SYMPHONY X - "LIVE ON THE EDGE OF FOREVER" (INSIDE OUT)
I don't think Symphony X have released any bad albums, ever. I discovered them with "Twilight in Olympus" (it was playing in a record store when I walked in, I was intrigued) and last year they released "V", which was every bit as impressive if arguably less accessible. I saw them play last summer and was blown away by their showmanship and excellent choice of material.
Their live double album, "Live on the Edge of Forever", reflects very much the way that show was. It's an ideal souvenir, worthily produced, impeccably played, and generally a must-have.
The album doesn't actually have any lesser tracks. Even the more laid back cuts capture you and take you on a sonic journey to Prog-ville. Symphony X is definitely the contender to the prog metal throne, featuring excellent musicians and a superb vocalist/frontman in the shape of the sympathetic Russell Allen. "The Death of Balance/Candlelight Fantasia" is every bit as gob-smacking on the CD as it was live, with the odd time signatures and all. "Church of the Machine" contains some genuine spine-chilling moments where they audience goes "hey, hey, hey" where the studio version did. "The Divine Wings of Tragedy", almost 20 minutes that kick off with Gustav Holst's "Mars, bringer of War", also manages to leave only a good impression of the band, the show, the album.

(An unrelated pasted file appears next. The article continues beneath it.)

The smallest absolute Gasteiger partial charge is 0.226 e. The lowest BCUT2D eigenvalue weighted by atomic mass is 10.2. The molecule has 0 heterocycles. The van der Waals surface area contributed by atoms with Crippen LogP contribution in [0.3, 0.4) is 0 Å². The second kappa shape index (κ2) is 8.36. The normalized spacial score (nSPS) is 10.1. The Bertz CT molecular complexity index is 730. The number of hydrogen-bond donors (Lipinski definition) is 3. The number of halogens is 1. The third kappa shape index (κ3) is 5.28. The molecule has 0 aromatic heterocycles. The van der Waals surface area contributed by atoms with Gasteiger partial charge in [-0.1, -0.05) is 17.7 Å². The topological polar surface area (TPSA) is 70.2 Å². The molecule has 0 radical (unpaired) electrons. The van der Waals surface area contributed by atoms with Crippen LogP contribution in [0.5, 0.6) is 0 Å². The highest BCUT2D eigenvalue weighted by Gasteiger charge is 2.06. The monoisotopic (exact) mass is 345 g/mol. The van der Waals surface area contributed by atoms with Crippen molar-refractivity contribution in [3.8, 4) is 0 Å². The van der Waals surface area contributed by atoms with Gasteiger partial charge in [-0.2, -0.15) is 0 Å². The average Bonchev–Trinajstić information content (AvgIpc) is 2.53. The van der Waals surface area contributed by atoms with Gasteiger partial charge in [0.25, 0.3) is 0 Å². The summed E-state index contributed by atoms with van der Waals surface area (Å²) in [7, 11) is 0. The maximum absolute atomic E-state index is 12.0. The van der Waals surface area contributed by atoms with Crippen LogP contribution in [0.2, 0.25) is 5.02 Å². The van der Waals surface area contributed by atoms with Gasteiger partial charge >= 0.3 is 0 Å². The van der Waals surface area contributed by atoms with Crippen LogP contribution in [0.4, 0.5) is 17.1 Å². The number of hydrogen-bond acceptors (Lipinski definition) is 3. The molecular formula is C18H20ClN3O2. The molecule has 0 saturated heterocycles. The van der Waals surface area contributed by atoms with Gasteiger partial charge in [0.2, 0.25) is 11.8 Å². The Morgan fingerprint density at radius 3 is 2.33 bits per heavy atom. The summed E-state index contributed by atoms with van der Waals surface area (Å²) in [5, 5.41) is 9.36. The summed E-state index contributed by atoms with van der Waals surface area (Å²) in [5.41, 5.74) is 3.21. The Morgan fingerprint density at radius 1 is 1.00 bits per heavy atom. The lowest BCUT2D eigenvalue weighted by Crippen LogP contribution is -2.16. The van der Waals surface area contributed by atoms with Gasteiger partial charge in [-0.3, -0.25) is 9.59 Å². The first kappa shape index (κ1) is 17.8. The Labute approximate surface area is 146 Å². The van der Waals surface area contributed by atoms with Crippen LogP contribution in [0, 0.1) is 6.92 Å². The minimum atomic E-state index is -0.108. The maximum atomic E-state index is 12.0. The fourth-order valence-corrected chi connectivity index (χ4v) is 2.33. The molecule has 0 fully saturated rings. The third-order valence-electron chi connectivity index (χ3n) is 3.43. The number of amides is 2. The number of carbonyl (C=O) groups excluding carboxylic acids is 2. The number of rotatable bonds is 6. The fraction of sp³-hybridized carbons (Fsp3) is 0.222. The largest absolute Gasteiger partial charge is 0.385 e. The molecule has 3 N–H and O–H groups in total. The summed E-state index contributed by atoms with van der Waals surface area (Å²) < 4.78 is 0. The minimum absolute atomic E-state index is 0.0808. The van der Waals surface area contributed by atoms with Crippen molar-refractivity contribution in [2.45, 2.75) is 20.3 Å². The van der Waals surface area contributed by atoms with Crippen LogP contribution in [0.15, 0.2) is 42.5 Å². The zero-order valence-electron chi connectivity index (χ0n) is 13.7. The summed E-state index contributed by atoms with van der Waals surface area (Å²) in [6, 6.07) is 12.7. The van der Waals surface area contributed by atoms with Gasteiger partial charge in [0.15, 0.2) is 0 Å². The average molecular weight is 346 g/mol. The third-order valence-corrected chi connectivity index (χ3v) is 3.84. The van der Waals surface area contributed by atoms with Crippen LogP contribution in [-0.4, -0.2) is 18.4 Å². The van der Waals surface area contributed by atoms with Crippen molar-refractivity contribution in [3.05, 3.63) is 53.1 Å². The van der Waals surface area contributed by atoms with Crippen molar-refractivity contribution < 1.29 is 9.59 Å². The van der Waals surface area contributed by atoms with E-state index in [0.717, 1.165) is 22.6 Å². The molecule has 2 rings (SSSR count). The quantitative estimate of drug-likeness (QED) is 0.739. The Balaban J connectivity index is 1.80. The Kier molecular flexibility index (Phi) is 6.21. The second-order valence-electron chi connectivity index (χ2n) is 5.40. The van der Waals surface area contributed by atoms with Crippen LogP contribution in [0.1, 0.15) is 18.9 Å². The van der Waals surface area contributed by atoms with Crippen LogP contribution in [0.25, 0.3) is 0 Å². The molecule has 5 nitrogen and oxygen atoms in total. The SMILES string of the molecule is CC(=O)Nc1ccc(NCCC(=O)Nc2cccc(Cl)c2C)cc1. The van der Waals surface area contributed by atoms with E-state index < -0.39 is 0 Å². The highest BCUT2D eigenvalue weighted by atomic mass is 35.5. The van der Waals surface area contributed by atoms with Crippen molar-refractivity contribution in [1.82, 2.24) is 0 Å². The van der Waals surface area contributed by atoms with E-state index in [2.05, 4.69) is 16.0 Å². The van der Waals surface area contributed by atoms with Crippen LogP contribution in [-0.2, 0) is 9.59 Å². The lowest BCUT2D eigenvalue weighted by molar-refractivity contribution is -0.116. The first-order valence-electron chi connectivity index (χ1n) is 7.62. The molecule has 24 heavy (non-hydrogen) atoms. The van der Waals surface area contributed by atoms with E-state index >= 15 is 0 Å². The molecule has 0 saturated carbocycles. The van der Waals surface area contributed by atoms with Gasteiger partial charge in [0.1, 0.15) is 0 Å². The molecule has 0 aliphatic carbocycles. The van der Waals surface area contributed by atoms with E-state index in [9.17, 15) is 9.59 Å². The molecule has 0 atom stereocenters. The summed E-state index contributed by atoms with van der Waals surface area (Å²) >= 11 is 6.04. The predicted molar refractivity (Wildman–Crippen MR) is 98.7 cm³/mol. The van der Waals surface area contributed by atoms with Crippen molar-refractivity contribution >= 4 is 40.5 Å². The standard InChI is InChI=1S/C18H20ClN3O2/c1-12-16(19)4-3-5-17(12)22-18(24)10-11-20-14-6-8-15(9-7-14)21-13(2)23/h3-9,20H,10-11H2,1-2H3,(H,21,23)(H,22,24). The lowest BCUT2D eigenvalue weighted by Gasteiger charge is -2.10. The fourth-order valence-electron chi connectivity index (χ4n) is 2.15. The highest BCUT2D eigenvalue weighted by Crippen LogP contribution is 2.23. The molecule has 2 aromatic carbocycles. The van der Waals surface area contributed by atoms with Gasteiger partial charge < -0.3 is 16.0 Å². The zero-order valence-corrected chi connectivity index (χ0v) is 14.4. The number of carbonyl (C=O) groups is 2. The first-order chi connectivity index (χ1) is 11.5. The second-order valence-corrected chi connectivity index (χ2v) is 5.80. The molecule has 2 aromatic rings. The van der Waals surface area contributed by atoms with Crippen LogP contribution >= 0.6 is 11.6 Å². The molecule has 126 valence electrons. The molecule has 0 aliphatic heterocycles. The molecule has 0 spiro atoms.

The year 2001 has been a particularly fine one when it comes to live albums. This is definitely one you should have!
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Written December 2001
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